Photo courtesy of Aerial Cornwall www.aerialcornwall.com


When Carol, my sister-in-law, phoned to ask if I’d like to go for a walk, I resisted the temptation to opt for a place I’d seen hundreds of times before and instead suggested Coverack.

“That’s somewhere on The Lizard isn’t it?”

Like me, Carol grew up in Cornwall but had never visited the small fishing village tucked away in its own sheltered cove between St Keverne and Lizard Point. Sam, my nineteen year old nephew and Poppy, my Labrador, joined us – a team of unlikely explorers setting off on what is now becoming a regular Cornish adventure.

Coverack didn’t disappoint. Curved around a picturesque beach and a small, traditional harbour -that, judging by the number of seagulls swooping around some of the boats, is still a working home for local fishermen – it’s delightfully quaint and pretty. Whilst we were there it was very peaceful too but that isn’t always the case. In 1898 the steamship Mohegan was wrecked on the treacherous Manacle Rocks a short way down the coast and 106 people were drowned. A Navy vessel, HMS Primrose, was similarly sunk in 1809 with the loss of 125 lives but the American passenger liner which ran aground off Lowland Point in 1899 thankfully had much better luck and everyone survived.

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Photo courtesy of Aerial Cornwall, www.aerialcornwall.com

Coverack is on the South West Coast Path so wonderful vistas are guaranteed which ever sea-facing direction you take. Our route took us via the beach (Poppy had a swim), along the narrow street that leads to the Paris Hotel, into a playground that must have one of the best views from a swing in the country, past a row of whitewashed cottages and up onto a hilltop. From there we followed a track that took us around a bungalow garden where a husband and wife were busy working on a flower bed.

“How can you focus on that when you’ve got all this in front of you?” asked Carol, indicating an incredible panorama that included a vast expanse of sea, sky and cliffs.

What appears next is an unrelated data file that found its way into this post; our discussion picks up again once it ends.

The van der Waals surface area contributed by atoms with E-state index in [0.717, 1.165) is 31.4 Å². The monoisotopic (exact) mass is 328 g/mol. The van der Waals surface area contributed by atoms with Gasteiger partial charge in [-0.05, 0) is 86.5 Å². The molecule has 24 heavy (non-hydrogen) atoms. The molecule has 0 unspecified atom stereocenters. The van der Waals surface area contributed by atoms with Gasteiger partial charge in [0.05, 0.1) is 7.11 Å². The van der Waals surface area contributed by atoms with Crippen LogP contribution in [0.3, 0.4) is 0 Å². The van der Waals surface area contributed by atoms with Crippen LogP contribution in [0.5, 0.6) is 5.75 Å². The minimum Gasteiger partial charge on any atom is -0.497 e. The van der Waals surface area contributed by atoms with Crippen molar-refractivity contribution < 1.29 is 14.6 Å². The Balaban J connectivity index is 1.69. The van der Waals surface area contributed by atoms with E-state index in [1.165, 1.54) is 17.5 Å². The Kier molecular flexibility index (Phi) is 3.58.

“Not easy,” replied the man. “Every time I pass our lounge window I find myself sitting down to gaze.”

Chuckling we moved on into a more wooded area where, through a gap in the trees, a bizarre and somewhat incongruous figure made us all stop and stare. We were side-on to what appeared to be a sculpture fashioned out of pure white stone. Closer inspection revealed a seated couple, hands together in a posture that clearly spoke of lifelong love. I can only describe it as intensely moving and beautiful.

Further sculptures followed – horses, dogs, men, birds, cattle and…Reginald. Unlike the other couple, he sat alone on his bench waiting for Prudence. But where was she? According to the sculptor, on another bench, in another field, wondering where he was – just as he wondered too.

Terence Coventry Sculpture park, www.terencecoventry.com

Completely by accident, we had stumbled on Terence Coventry’s Sculpture Park and I can’t recommend it enough. Terence, it turns out, attended The Royal College of Art in 1959 before turning his attention to farming – an occupation he carried out in Cornwall for 25 years until, in his fifties, deciding to return to sculpture. That was in 1985. Thirty years later he exhibits widely to great national acclaim but has still chosen to have 25 pieces on permanent display in the three meadows close to his home.

We all spent quite a long time looking at the remarkable objects, transfixed by the craftsmanship that went into making them, their meaning and the incredible setting. I particularly liked ‘J’Accuse’, a bronze of a man pointing his finger in a blatant expression of outrage and disgust.

Cornwall is full of such treasures but sometimes it takes determination and a bit of effort to resist the tried and tested and try something new. Coverack, we all agreed, was a wonderful day out. So much so, that I’m considering a staycation there.

Who needs abroad when there’s so much to experience not far from our doorstep?

To find out more about the beautiful village of Coverack head over to We are Cornwall.

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